This is the age of sin. Of lust and greed. “Virtues are out. Vices are in,” says Aditya Swamy, Channel Head of MTV India. “This…” he adds, “is the Age Of Sinnocence.”
It's a fairly cutesy title. Crafted in classic MTV style: Scandalous without being offensive. Just enough to raise eyebrows without inflaming pitchfork-wielding-mobs. MTV's mission this year is to explore this trend, the conclusion of recent research by the channel.
“MTV Youth research is constantly evolving,” says Aditya, in a telephone interview from the channel's headquarters in Mumbai. He's discussing how their annual research shapes the programming they create, since it targets their core audience and investigates what makes them tick. “We use non-traditional techniques: peer groups instead of focus groups, where people come in as friends. Online questionnaires. Video diaries: We give handy cams to kids so they can record conversations when they hang out. It helps us understand their environment.”
Two years ago, they studied the ‘State of Cool.' Last year it was ‘Recreation Redefined'. This year's research, conducted across the country with 2,500 participants aged between 12 and 24, showed a generation with a moral compass far removed from that of their parents and grandparents. This year the exercise studied vices and virtues across the country, and concluded that traditional vices, once frowned upon, are now driving forces among the young.
Aditya says this is the ideal environment for ‘True Life,' a documentary-style programme exploring gritty stories of people willing to bare every emotion on camera. Although ‘True Life', which won an Emmy in America, was conceptualised as far back as 1998, it works particularly well in India today where subjects are willing to discuss their lives and choices with complete honesty, on TV.
India's first home-grown season of ‘True Life' is called Body Talk. “It's about young people who make their bodies work for them,” says Aditya, adding “In the Age Of Sinnocence study more than 50 per cent of the participants said they were willing to do sexual favours to get ahead. This is what we're profiling… We have everything from a guy who's sick of being picked on and turns into a steroid junkie. There's a girl doing her MBBS in Bangalore who becomes an escort to support her lifestyle. A boy who gives up his bank job to be a male stripper at parties.”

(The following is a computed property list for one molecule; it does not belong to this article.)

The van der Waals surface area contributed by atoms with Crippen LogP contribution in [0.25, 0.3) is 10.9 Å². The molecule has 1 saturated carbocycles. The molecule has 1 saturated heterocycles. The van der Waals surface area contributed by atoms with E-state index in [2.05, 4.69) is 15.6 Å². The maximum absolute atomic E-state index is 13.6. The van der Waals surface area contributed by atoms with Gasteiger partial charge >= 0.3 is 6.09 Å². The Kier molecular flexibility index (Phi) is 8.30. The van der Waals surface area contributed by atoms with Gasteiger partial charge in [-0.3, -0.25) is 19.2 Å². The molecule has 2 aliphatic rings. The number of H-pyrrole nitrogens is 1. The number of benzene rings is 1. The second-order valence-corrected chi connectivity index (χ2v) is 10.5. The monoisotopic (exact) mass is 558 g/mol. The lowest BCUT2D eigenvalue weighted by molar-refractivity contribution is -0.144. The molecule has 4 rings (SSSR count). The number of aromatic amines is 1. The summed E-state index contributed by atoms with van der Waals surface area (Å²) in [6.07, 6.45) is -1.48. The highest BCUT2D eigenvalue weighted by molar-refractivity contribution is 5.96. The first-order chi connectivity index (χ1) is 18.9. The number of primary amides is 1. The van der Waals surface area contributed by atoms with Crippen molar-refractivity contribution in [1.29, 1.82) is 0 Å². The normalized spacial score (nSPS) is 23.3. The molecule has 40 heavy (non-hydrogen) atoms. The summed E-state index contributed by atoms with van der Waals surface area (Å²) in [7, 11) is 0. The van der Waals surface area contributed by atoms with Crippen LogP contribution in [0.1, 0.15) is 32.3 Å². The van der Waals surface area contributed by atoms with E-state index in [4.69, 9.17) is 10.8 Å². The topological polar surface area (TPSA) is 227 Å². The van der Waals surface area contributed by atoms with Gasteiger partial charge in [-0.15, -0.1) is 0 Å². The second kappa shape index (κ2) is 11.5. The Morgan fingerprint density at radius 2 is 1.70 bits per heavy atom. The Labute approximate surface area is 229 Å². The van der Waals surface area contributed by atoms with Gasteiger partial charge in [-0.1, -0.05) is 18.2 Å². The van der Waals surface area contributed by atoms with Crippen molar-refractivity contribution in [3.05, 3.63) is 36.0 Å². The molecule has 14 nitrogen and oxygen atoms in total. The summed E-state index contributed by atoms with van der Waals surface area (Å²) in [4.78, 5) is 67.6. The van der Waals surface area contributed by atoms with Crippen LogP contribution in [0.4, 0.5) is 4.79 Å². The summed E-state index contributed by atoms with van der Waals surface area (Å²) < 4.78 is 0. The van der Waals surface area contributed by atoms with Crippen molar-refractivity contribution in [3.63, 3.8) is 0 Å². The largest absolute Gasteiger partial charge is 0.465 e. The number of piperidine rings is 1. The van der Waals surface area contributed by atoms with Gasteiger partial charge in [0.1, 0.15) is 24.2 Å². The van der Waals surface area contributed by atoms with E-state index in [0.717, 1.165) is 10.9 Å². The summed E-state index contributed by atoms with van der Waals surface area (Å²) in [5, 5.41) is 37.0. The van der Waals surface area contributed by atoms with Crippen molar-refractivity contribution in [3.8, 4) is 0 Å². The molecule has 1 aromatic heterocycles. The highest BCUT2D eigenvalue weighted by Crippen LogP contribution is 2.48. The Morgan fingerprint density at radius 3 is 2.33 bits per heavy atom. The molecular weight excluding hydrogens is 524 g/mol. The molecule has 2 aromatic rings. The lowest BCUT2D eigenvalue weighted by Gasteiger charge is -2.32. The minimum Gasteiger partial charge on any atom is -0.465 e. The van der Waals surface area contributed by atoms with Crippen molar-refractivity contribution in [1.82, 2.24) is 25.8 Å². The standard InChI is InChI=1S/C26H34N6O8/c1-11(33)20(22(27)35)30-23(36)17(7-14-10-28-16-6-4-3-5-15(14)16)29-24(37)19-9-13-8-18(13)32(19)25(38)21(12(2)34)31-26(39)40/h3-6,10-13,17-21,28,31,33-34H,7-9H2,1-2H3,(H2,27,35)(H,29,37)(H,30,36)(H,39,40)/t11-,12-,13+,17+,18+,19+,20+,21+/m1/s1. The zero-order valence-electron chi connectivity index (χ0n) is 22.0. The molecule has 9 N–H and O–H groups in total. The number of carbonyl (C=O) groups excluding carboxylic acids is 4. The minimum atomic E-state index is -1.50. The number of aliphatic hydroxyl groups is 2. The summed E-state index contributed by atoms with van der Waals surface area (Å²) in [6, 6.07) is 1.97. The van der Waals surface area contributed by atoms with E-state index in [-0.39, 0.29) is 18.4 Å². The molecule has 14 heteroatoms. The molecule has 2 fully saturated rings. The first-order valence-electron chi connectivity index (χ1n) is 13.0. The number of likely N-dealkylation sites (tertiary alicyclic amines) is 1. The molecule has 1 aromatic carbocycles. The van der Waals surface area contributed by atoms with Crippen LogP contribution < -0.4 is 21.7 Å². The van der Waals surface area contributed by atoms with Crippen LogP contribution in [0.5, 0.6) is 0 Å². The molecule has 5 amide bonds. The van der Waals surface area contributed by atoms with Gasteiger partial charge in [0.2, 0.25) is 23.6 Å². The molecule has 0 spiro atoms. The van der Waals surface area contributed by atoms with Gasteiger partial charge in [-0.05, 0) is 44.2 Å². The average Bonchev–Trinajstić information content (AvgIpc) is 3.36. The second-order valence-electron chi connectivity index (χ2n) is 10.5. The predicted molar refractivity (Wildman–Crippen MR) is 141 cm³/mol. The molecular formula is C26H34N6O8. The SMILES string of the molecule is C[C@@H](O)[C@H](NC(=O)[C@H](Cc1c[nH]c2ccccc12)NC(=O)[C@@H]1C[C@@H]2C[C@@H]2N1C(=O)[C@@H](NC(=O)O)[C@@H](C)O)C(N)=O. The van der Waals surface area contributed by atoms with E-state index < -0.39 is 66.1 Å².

Don't expect a tear-jerking sympathy fest, or moral lessons. “These are people happy with the choices they've made.” Is MTV milking the most shocking stories for heightened TV drama? “Well, irreverence is part of our DNA,” he says. “The next two seasons are very different. They cover people with life-threatening conditions. And then people with addictions.”
He's also excited about their other big launch this season, which they're calling ‘India's biggest online social experiment'. In keeping with the current addiction for vicarious reality television, ‘MTV Crunch' is in a daily 24x7 live format, presented on three screens simultaneously: television, computers and mobile phones. “The concept is today's cities are urban jungles. Space is becoming less and less. How are people adapting?” Ten chosen couples are locked into 10 ‘Crunchable' rooms for four weeks, and cameras record their lives and reactions as the walls physically close in on them.
And watch out for that old classic in a new avatar: MTV Grind, adding balle balle to bikinis. Aditya chuckles, “Its Bollywood music, Bollywood remixes… the coolest pool party in the world. Better than Ibiza. All set to ‘Sheila ki javani'.” It's tailored for the club-hoppers of today, “The people wearing Dolce and Gabbana, but dancing to Himesh Reshammiya.”
True Life premiers on April 8, and Crunch premiere in on April, 18, Grind in May. ‘The Age of Sinnocence,' comprising the results of MTV's Youth Marketing Forum will be released in the form of a book shortly.